GV: I don’t know. I’ve done a lot of work. I used to organize. I’ve marched in dozens of protests. I’ve put in a lot of time, so I don’t necessarily feel the same amount of guilt as other people who are choosing to sit these current protests out. Also, in and outside of my work, I’m constantly trying to be a part of this conversation. In writing, through photography, how I use what small platform I do have. I’m always mindful, always thoughtful. I learned in my social work days, long ago, that there are so many important roles to play in this battle for Black liberation. Toppling white supremacy is not restricted to the streets, but protesting is an invaluable part of this battle. Right now looking at myself, my actions, and writing about this time, feels like where I need to be. But sitting quietly, resting, crying, and talking is also enough. I did feel like shit for missing the Black Trans rally the other day at the Brooklyn museum. It was difficult not to be there, but I know what’s best for me. I know what my mind and body has been telling me. How have you been finding healing and restoration after walking the streets of New York and documenting such a chaotic reality?
AW: That’s what I’ve been trying to figure out over the past couple weeks. I’ve been trying to pull back a little, I’ve spent so much time just kind of going, going, going constantly. I’ve been trying to walk a different beat and not beat myself up. I’m still taking tons of pictures, but I’m being lighter on my own spirit and on myself and really trying to take it easy and enjoy the days. Trying my best not to stress myself out. I feel like the way that I usually make pictures is very physical. I’m always trying to stand in the right spot. I’m dealing with people and different energies and suspicions and all of this. And yeah, it can wear on you. When COVID hit I was riding a bus around Brooklyn and seeing Black construction workers or people doing yard work. I felt that there were pictures that needed to be made. I felt that nobody was roaming around my neighborhood seeing all these black people that’s still got to be out here working or getting groceries for their families and doing what they need to do. And I feel like my medium is so perfect for the situation in a way because I don’t necessarily need to be up on top of people. But photographs just provide a certain type of evidence that’s undeniable. But at the same time, you can still make something that’s not only about a cold fact. And so all of that is stressful, and you’re dealing with real people, people that you don’t know from all different walks of life. So yeah, I just been taking it easy.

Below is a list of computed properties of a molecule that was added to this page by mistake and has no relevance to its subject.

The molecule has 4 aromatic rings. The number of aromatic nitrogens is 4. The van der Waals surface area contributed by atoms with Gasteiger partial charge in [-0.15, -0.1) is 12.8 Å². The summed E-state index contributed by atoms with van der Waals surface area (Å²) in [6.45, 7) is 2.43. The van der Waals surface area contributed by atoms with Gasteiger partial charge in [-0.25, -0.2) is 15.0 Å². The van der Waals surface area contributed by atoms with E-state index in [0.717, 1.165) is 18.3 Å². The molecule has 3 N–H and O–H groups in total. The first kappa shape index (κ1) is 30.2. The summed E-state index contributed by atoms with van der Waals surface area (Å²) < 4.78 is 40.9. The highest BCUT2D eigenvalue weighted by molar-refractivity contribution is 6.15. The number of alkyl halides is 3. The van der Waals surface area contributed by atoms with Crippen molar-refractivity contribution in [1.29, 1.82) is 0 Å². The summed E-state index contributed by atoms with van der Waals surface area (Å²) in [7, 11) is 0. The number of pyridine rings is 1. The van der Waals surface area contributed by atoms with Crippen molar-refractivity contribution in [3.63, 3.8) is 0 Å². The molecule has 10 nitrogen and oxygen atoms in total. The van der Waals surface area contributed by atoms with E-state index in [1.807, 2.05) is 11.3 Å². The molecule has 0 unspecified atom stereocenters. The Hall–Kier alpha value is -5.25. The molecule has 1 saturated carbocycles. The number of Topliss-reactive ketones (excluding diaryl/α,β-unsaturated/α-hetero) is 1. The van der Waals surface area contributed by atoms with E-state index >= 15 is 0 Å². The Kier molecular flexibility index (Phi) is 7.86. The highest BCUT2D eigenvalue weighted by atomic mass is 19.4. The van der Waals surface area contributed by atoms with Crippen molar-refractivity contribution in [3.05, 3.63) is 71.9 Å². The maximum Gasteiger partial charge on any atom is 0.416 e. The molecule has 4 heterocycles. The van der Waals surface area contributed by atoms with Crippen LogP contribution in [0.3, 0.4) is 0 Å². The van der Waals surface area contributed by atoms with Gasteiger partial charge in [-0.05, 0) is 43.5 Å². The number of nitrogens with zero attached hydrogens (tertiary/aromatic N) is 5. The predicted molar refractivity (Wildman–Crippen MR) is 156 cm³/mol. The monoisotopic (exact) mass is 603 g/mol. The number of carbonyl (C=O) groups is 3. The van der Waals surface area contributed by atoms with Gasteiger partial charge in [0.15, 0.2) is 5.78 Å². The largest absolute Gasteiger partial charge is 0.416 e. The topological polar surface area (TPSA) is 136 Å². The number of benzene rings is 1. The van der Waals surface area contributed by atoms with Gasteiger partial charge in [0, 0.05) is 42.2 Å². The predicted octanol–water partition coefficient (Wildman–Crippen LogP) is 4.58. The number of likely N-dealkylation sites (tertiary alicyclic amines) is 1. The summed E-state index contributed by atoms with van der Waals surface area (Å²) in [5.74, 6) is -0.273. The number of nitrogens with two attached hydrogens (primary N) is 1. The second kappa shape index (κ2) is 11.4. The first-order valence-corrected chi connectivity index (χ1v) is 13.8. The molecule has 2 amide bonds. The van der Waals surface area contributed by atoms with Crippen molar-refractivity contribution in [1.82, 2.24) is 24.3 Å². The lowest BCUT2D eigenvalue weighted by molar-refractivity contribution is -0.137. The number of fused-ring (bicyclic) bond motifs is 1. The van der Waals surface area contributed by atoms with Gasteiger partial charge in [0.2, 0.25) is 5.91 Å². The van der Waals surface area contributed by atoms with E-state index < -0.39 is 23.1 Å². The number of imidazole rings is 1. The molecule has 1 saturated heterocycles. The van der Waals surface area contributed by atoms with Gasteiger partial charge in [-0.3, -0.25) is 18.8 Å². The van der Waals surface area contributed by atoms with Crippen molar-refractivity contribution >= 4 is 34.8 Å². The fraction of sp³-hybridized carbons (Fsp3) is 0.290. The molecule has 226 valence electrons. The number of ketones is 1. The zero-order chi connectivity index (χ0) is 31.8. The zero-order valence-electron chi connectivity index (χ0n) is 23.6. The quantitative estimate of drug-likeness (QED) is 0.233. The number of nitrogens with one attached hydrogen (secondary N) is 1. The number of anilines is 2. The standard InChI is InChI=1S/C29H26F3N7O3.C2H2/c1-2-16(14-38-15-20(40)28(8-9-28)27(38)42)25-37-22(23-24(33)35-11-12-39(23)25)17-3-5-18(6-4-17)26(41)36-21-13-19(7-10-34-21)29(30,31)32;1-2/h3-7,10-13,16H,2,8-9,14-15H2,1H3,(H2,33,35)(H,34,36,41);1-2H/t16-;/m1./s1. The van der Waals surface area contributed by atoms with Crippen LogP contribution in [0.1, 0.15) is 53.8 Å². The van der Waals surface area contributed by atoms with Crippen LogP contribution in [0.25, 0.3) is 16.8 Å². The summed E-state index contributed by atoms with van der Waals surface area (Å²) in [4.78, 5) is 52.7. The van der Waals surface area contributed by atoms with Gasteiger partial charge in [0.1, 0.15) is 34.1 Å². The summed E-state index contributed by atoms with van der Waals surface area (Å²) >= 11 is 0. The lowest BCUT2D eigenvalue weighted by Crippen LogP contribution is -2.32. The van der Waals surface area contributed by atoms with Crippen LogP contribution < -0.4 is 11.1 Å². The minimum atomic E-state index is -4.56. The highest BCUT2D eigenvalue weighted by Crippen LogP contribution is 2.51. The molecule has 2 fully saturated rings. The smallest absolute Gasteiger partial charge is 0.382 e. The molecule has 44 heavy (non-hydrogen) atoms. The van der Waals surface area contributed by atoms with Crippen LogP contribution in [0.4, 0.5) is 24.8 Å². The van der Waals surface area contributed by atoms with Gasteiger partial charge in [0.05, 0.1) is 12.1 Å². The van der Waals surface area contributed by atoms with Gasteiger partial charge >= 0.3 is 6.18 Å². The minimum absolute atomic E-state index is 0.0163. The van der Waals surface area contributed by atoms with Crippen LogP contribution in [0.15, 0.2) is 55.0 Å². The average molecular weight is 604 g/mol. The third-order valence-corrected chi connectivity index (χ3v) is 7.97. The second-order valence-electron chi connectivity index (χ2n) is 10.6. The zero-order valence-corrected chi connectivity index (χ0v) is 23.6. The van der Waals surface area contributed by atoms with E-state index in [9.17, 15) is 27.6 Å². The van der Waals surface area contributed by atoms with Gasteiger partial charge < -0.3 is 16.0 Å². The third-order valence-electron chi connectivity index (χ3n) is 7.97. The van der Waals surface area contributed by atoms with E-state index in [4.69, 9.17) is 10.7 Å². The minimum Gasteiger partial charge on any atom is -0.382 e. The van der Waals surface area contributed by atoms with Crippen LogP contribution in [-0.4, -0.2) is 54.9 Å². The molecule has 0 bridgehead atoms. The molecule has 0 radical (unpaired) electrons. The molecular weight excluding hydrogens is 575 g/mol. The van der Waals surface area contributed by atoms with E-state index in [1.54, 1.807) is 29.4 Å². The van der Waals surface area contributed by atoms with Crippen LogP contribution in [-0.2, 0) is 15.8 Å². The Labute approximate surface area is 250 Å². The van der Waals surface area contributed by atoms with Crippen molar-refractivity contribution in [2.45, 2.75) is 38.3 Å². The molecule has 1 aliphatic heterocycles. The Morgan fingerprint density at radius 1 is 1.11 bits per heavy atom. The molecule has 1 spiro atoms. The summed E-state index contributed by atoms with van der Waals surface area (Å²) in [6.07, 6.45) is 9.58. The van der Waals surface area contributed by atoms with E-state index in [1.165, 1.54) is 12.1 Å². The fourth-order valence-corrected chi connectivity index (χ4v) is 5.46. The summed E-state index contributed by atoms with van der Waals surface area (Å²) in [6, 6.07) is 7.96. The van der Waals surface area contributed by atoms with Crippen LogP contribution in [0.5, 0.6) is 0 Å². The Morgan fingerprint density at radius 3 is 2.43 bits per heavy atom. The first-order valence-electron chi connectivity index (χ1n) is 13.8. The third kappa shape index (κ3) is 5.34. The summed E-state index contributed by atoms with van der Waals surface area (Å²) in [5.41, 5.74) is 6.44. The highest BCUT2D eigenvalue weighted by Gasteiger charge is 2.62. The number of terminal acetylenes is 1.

GV: Where have you been finding joy during this time?
AW: I mean man, I don’t know.
GV: Actually, I’m going to challenge you to think a little harder about that.
AW: I’ve been having a hard time. I’m not going to sit here and make it seem like I haven’t, that I’ve been able to find joy every day. You know what I mean? Because I definitely haven’t, but I mean I don’t know, man. I’ve been ordering a bunch of books and they’ve been bringing me joy.
GV: Come on, books!! Who’d you buy?
AW: I’ve been buying some Lee Friedlander books, picked up a couple of Henry Wessel books, a republishing of Helen Levitt. Who else? What else did I buy? Jules Allen came out with another book, Good Looking Out. So yeah, books have been important. What are you looking forward to this year?
GV: Well, this is my 10th year as a photographer. I picked up a camera 10 years ago in December. So the point of the whole year for me was actually to slow down and reflect. I planned to get my hard drives in order and to make sure that my work was organized. I also wanted to write more about my work. Then Covid-19 happened and George Floyd, Breonna Taylor, and Sean Reed happened and I’ve been having a lot of trouble sticking to that plan. But I do want to sit with 10 years of doing one thing and see what that means. What does that look like moving forward, kind of building on that. I turn 30 this year too, and I’ve been talking about this with my friends a lot lately. I’ve never had a life of celebrating things. I’ve never celebrated birthdays in large ways, and I just don’t celebrate shit. But I think about my friends when I tell them about an accomplishment that seems kind of regular to me, they’ll be like, “You should throw a party.”
AW: Celebrating your accomplishments doesn’t cross your mind?
GV: It doesn’t. I never even consider it. But there have been moments where I have done myself a disservice by not sitting with an accomplishment and celebrating it actively. Not just me being like damn, I did that, but allowing a day to honor it. Lately I’ve been buying my friends flowers and books, and writing letters and realizing, bitch, I want flowers. I want letters. I want to feel that. I want to feel thought of by someone. I want to feel like these accomplishments that I am treating like every day fare are things I should stop for. And I think that that’s a big part of this year. And it just so happens to culminate with me turning 30 and my photography career turning 10. But yeah, I’m really serious about that. I really want to have a more celebratory life.
GV: So to close, just for the sake of levity, tell me a fun fact about you that no one knows. But don’t give me no dumb fun fact.
AW: A fun fact? Give you Kawhi Leonard, be like I’m a fun guy.
GV: I have no idea who the fuck that is.
AW: A fun fact about me?
GV: I‘m not playing with you.
AW: You go first.
GV: Well I don’t know if it’s a fun fact. People are always interested in the fact that my favorite shows are Buffy, Seinfeld, and Frasier. I find people really do take joy in knowing this strange fact. Because of my pro blackness, it feels, for a lot of people, like you can’t endeavor towards white sensibilities in that way.
AW: Well I think for you especially. Nigga, come on?
GV: But in reality, it connects me to my childhood in a major way. And it also, I don’t know, I think that there’s a lot of lessons to be learned in all three of those shows. They still hold up for me, even with all the things I know about whiteness and white supremacy.
AW: My fun fact is that I hardly even watch TV.
GV: That’s not a fun fact. That was wack, and you tried it.
AW: It’s a fun fact.
GV: Most people don’t watch TV, Andre.
AW: You do, you just said. My other fun fact is I just learned how to shuck oysters. I’ve been eating oysters at the crib.
GV: What is that? What is the shuck?
AW: To open it, to open them up. It’s called shucking them.
GV: Well shit, that’s a double fun fact.